Digispark as multiple servo driver.

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MaxZ
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Digispark as multiple servo driver.

Post by MaxZ » 09 Jul 2019, 13:11

I will have a go at programming the Digispark as a multiple servo driver, to be used for instance onboard a model as a sequencer for a retractable landing gear with -doors or such.

I have done similar projects before, but these were based on the 16-bit ProMini or Nano boards, so I could use the Servo library from the Arduino IDE. The Digispark is based on the ATtiny85, which has an 8-bit processor and requires a different library. I found one on the net: http://www.cunningturtle.com/attiny4585-servo-library/ , installed it and made use of it in a very simple sketch, just driving a single servo to a fixed position. I avoided the use of Delay(), to prevent any clashes in the timing. Alas, no luck, none of the pins showed any pulses when checked with a servo and Phil_G's pulse tester.

Next, I wrote a simple sketch using the standard IDE Delay() function, similar to the familiar Blinky, but with writeMicroseconds() set to 1500 high and 18500 low periods to create a PWM output. That worked, but things were not as expected:
- the output pin had been specified as 3 (later PB3), but the output appeared on PB1 instead. Note that pin #3 on the ATtiny85 is specified as PB4, not PB1. Go figure
- the pulses came out as 750, with a frame time of 10000, so only half the value specified. I programmed the Digispark with the timer set at 8 MHz. In order to double the delay periods I guess I have to set it at 4 MHz, but the only other options were 1 MHZ and 16 MHz. I tried both, but both did not produce a readable result on the pulse checker, probably because they were out of the normal PWM range.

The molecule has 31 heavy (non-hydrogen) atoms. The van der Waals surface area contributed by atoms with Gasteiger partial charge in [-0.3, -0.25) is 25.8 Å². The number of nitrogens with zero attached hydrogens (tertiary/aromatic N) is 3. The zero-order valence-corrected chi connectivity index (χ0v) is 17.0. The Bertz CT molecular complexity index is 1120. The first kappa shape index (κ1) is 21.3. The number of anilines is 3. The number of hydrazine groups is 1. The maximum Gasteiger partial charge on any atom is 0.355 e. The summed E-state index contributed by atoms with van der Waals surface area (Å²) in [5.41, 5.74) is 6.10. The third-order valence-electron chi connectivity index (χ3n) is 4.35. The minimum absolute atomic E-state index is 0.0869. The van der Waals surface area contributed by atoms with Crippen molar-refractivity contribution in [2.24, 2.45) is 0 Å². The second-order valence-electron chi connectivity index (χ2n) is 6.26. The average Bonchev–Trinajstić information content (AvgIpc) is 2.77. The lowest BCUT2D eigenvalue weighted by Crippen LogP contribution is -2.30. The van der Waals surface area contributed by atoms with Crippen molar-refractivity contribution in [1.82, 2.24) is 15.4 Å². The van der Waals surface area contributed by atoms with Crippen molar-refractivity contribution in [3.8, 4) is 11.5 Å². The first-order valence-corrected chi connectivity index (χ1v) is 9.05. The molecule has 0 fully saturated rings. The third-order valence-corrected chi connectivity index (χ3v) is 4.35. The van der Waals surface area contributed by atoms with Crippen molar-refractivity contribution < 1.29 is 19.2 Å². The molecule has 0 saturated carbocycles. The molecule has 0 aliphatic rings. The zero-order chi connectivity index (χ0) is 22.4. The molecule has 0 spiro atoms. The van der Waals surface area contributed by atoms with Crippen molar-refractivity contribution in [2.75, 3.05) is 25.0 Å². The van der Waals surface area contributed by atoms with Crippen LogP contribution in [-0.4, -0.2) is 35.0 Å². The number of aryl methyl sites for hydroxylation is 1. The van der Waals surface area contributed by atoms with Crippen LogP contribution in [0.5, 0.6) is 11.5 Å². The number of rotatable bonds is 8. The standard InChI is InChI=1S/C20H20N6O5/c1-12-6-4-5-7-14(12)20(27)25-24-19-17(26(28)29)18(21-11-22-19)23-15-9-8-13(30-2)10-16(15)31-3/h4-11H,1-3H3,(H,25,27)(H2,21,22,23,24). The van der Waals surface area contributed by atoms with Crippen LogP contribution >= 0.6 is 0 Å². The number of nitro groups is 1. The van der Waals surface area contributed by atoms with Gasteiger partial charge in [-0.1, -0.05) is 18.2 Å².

I could continue on that route by simply multiplying the delays by 2, or try to follow the suggestions Phil made here, I will see where it gets me.

Cheers,
Max.

MaxZ
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Joined: 31 Jan 2019, 11:48
Location: Boskoop, Netherlands

Re: Digispark as multiple servo driver.

Post by MaxZ » 09 Jul 2019, 13:27

The Digispark, properly "defluffed" as per Phil's instructions, and extended with a strip of veroboard to connect the servo pins. The USB-tab will be hacked off later:
DSC03899.JPG
And with the USBasp programming adapter cables connected. The largish flag is to remind me that I should swap the +5V and Reset leads when I use them on the ProMini (for which they were originally intended as per Mike_K's description in his S/C Tx design documentation):
DSC03898.JPG
Max.

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Phil_G
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Re: Digispark as multiple servo driver.

Post by Phil_G » 09 Jul 2019, 15:15

Hi Max
The DigiSpark as supplied should have 'blink' (P1) loaded and be set to the 16Mhz PLL clock option, so by setting the IDE to 8mhz you're halving your delays. Having said that I've had a few (out of 200+) that have neither 'blink' loaded nor any changes to the ATTiny85 chips 'as supplied' 1Mhz clock.
Set the IDE to 16mhz and click Tools, Burn Bootloader. It wont burn a bootloader (you dont want one!) but it does set the clock to 16Mhz PLL. The accuracy of the intenal clock is good but if you want to get it exact, play with OSCCAL (values around 70 to 100 ish).

Output port numbering is different to physical processor-chip pin numbers on all Arduinos, thats not particular to the Tiny85, but with the correct damellis 'boards' setup the pin numbering in the IDE should match the DigiSpark P0 - P5.